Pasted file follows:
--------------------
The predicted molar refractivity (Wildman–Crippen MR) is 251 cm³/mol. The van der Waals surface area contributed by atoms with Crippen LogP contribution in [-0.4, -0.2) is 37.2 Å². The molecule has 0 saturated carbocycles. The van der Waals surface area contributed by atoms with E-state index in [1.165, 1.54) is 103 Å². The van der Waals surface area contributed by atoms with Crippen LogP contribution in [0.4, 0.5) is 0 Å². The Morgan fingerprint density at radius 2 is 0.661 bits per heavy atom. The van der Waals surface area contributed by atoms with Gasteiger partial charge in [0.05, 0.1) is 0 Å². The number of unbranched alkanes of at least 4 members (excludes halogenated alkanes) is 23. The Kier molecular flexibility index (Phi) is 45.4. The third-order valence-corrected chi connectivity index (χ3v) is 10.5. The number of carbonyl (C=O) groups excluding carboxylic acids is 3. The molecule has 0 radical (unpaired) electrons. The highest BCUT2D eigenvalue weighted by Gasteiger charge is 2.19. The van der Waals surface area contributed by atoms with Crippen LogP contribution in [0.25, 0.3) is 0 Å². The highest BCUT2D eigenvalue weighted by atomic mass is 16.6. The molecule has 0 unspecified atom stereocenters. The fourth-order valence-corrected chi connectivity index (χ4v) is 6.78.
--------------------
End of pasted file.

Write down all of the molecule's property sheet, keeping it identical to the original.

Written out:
The predicted molar refractivity (Wildman–Crippen MR) is 251 cm³/mol. The van der Waals surface area contributed by atoms with Crippen LogP contribution in [-0.4, -0.2) is 37.2 Å². The molecule has 0 saturated carbocycles. The van der Waals surface area contributed by atoms with E-state index in [1.165, 1.54) is 103 Å². The van der Waals surface area contributed by atoms with Crippen LogP contribution in [0.4, 0.5) is 0 Å². The Morgan fingerprint density at radius 2 is 0.661 bits per heavy atom. The van der Waals surface area contributed by atoms with Gasteiger partial charge in [0.05, 0.1) is 0 Å². The number of unbranched alkanes of at least 4 members (excludes halogenated alkanes) is 23. The Kier molecular flexibility index (Phi) is 45.4. The third-order valence-corrected chi connectivity index (χ3v) is 10.5. The number of carbonyl (C=O) groups excluding carboxylic acids is 3. The molecule has 0 radical (unpaired) electrons. The highest BCUT2D eigenvalue weighted by Gasteiger charge is 2.19. The van der Waals surface area contributed by atoms with Crippen LogP contribution in [0.25, 0.3) is 0 Å². The highest BCUT2D eigenvalue weighted by atomic mass is 16.6. The molecule has 0 unspecified atom stereocenters. The fourth-order valence-corrected chi connectivity index (χ4v) is 6.78.